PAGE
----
Arts & Entertainment, Music

Building Your Home Studio


Lesson time 13:39 min

Ready to start building out your home studio and making tracks of your own? Here's Joel's advice for what gear you need and what you don't.

Students give MasterClass an average rating of 4.7 out of 5 stars

Topics include: Everything Ends Up Digital • Your Computer Setup • DAWs • Hardware Can Come Later • No Headphones • Studio Monitors • It’s About Your Ideas Not Your Gear


You could do this in your fucking bedroom. You really could. I have heard absolutely disgusting shit come out of some really high end studios, and I've heard some amazing shit come off some little kid's laptop in LA. I think I signed one. Ultimately, you're going to end up in the digital realm. No matter what. Whether you're a guitarist, a cellist, you play the fucking jazz flute, doesn't matter. You're going to end up on a computer at some point in digital format. Not just because digital format's better-- well I mean, in terms of portability, yeah it is better. Because you know-- how were you planning on distributing your music? On cassette? This whole argument about, oh, we record in analog, oh, we record in digital, oh, we record on gramophone-- doesn't matter. Because at the end of the day, your delivery method is digital. That's just the way it is. Now it might not be the ultimate, most fidelic thing-- like 24 inch tape could provide sonically-- but I mean, if you want your stuff on a TV show, or synced in a film, or rebroadcasted else on other radio shows, or uploaded on the internet, or on iTunes, it's going to be digital. So capturing that sound is going to be locked to the digital domain no matter what. So you might as well become nice and cozy with that whether you're a pianist, or a computer Synth guru kind of thing. First things first, you've got to get a good little computer. And that could be anything from a cheap laptop to a decent sized Mac or PC, either, or. All these apps are all cross-platform. So Mac, PC, whatever. You know? I just prefer PC because I don't know, I like it. I can get in under the hood a lot more often on a PC than I could on a Mac. But then when you kind of start to get a little more serious into it, you're going to need a good DAC, which is Digital Audio Converter. I've been using RME DACs forever. I think investment wise, it was like the best thing I ever bought-- was like a good ASIO PCI card from RME. And it just had eight ins, eight outs, which was more than enough because I only-- even to this day-- really only need one stereo set of inputs at a time. Unless you start patching crazy amounts of gear, and then you're going to need sick I/O for that. But to get started, like a four by four-- four ins, four outs-- or even two in, two out like the Echo MIA-- which I think is discontinued-- but there's a whole bunch of similar products out there. The point, is that it should be a dedicated audio processing card and not the one built into your motherboard and stuff like that. Just because that's not-- the drivers for it and all that stuff just aren't up to par to handle the throughput of having all these VSTs and running them in really low latency. That's the first thing you need to get started. To start producing music on your own-- I mean, yeah, you're going to need a digital au...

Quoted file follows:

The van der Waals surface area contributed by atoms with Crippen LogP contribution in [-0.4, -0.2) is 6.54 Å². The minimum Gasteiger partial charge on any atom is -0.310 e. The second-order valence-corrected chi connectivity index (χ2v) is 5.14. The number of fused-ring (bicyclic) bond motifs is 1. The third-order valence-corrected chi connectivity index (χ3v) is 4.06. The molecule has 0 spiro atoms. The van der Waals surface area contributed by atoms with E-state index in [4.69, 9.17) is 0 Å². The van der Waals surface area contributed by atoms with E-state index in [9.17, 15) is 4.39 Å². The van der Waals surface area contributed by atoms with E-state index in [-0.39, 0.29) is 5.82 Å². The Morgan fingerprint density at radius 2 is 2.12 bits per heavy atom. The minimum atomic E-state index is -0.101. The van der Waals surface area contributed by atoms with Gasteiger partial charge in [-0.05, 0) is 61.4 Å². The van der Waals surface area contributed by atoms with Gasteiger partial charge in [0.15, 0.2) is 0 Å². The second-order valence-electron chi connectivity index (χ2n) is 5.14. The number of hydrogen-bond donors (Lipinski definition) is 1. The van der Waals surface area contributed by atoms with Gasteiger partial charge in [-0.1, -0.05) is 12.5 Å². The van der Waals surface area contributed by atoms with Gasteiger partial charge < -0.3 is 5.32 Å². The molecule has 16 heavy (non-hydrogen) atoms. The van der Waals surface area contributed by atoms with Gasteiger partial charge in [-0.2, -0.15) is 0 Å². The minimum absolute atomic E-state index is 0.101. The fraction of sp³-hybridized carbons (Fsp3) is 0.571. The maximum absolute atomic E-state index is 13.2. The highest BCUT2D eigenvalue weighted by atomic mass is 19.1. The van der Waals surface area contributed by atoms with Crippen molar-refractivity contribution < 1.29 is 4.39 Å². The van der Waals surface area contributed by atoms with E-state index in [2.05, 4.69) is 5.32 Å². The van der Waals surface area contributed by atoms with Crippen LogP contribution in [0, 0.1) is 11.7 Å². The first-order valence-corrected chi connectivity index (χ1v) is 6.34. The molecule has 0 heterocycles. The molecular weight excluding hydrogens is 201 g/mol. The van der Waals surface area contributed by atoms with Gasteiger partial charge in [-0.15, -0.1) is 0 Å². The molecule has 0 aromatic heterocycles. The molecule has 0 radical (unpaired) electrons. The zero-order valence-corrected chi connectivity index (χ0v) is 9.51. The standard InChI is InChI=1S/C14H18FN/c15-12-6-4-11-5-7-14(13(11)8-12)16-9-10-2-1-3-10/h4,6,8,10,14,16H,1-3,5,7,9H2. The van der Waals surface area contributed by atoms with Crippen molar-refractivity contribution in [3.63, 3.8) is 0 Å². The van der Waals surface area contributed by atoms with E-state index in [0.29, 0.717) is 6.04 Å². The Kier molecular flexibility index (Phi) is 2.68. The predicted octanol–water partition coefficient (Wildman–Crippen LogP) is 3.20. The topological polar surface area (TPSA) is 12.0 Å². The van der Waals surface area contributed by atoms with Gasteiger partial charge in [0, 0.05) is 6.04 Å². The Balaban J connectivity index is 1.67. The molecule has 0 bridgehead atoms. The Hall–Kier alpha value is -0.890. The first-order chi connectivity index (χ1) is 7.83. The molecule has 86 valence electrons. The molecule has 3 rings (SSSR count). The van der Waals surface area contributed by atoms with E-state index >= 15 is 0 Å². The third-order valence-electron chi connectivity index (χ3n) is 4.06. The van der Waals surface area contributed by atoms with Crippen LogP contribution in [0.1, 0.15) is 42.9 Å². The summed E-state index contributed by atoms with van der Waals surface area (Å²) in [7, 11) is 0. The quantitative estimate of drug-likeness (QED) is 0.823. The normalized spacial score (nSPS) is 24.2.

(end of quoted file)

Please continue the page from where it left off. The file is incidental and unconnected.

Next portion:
About the Instructor

Before he was deadmau5, all Joel Zimmerman wanted for Christmas was old toasters to take apart. Now, you can watch him take his music apart. In his first-ever online class, Joel teaches you how he approaches melodies, mixing and mastering to make unique sounds you can't find in a cookie cutter sample pack. You'll not only get his lessons, you'll learn how to create your own music without spending money on million dollar gear.

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6 hours of instructions, 23 video lessons, and a downloadable course workbook.

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